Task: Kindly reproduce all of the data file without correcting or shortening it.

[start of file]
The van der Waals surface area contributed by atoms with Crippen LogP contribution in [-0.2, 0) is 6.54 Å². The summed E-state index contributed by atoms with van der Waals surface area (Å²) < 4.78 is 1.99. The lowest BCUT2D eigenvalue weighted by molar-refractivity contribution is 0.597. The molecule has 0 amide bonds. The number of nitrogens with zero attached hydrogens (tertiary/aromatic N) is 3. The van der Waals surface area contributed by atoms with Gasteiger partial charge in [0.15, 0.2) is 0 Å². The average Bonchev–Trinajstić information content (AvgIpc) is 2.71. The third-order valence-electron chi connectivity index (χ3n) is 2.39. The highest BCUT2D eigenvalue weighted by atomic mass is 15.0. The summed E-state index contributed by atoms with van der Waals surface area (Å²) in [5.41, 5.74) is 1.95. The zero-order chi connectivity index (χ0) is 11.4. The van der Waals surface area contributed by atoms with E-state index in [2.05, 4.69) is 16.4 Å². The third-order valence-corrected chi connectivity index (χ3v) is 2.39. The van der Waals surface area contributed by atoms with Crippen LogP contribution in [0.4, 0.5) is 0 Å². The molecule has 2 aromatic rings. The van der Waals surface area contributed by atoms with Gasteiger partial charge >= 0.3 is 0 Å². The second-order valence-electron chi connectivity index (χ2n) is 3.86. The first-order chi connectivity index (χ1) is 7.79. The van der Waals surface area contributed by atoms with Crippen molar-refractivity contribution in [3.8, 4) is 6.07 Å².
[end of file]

The van der Waals surface area contributed by atoms with Crippen LogP contribution in [-0.2, 0) is 6.54 Å². The summed E-state index contributed by atoms with van der Waals surface area (Å²) < 4.78 is 1.99. The lowest BCUT2D eigenvalue weighted by molar-refractivity contribution is 0.597. The molecule has 0 amide bonds. The number of nitrogens with zero attached hydrogens (tertiary/aromatic N) is 3. The van der Waals surface area contributed by atoms with Gasteiger partial charge in [0.15, 0.2) is 0 Å². The average Bonchev–Trinajstić information content (AvgIpc) is 2.71. The third-order valence-electron chi connectivity index (χ3n) is 2.39. The highest BCUT2D eigenvalue weighted by atomic mass is 15.0. The summed E-state index contributed by atoms with van der Waals surface area (Å²) in [5.41, 5.74) is 1.95. The zero-order chi connectivity index (χ0) is 11.4. The van der Waals surface area contributed by atoms with E-state index in [2.05, 4.69) is 16.4 Å². The third-order valence-corrected chi connectivity index (χ3v) is 2.39. The van der Waals surface area contributed by atoms with Crippen LogP contribution in [0.4, 0.5) is 0 Å². The molecule has 2 aromatic rings. The van der Waals surface area contributed by atoms with Gasteiger partial charge >= 0.3 is 0 Å². The second-order valence-electron chi connectivity index (χ2n) is 3.86. The first-order chi connectivity index (χ1) is 7.79. The van der Waals surface area contributed by atoms with Crippen molar-refractivity contribution in [3.8, 4) is 6.07 Å².